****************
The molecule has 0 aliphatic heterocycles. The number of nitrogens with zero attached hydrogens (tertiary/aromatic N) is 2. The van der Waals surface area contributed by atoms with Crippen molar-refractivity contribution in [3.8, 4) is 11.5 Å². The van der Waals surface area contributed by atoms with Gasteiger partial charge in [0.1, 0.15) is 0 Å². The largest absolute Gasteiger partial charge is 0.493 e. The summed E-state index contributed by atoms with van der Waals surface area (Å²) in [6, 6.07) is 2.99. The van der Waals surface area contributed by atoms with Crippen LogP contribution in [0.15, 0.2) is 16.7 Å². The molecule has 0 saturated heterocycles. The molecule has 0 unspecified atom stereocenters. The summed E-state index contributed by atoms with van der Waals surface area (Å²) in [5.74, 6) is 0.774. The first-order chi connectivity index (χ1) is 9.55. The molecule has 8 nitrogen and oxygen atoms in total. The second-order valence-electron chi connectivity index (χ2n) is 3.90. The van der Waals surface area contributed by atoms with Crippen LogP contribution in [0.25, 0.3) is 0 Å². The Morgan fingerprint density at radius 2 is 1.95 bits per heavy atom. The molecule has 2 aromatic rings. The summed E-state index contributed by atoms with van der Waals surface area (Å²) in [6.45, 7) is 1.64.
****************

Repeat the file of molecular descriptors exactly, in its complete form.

The molecule has 0 aliphatic heterocycles. The number of nitrogens with zero attached hydrogens (tertiary/aromatic N) is 2. The van der Waals surface area contributed by atoms with Crippen molar-refractivity contribution in [3.8, 4) is 11.5 Å². The van der Waals surface area contributed by atoms with Gasteiger partial charge in [0.1, 0.15) is 0 Å². The largest absolute Gasteiger partial charge is 0.493 e. The summed E-state index contributed by atoms with van der Waals surface area (Å²) in [6, 6.07) is 2.99. The van der Waals surface area contributed by atoms with Crippen LogP contribution in [0.15, 0.2) is 16.7 Å². The molecule has 0 saturated heterocycles. The molecule has 0 unspecified atom stereocenters. The summed E-state index contributed by atoms with van der Waals surface area (Å²) in [5.74, 6) is 0.774. The first-order chi connectivity index (χ1) is 9.55. The molecule has 8 nitrogen and oxygen atoms in total. The second-order valence-electron chi connectivity index (χ2n) is 3.90. The van der Waals surface area contributed by atoms with Crippen LogP contribution in [0.25, 0.3) is 0 Å². The Morgan fingerprint density at radius 2 is 1.95 bits per heavy atom. The molecule has 2 aromatic rings. The summed E-state index contributed by atoms with van der Waals surface area (Å²) in [6.45, 7) is 1.64.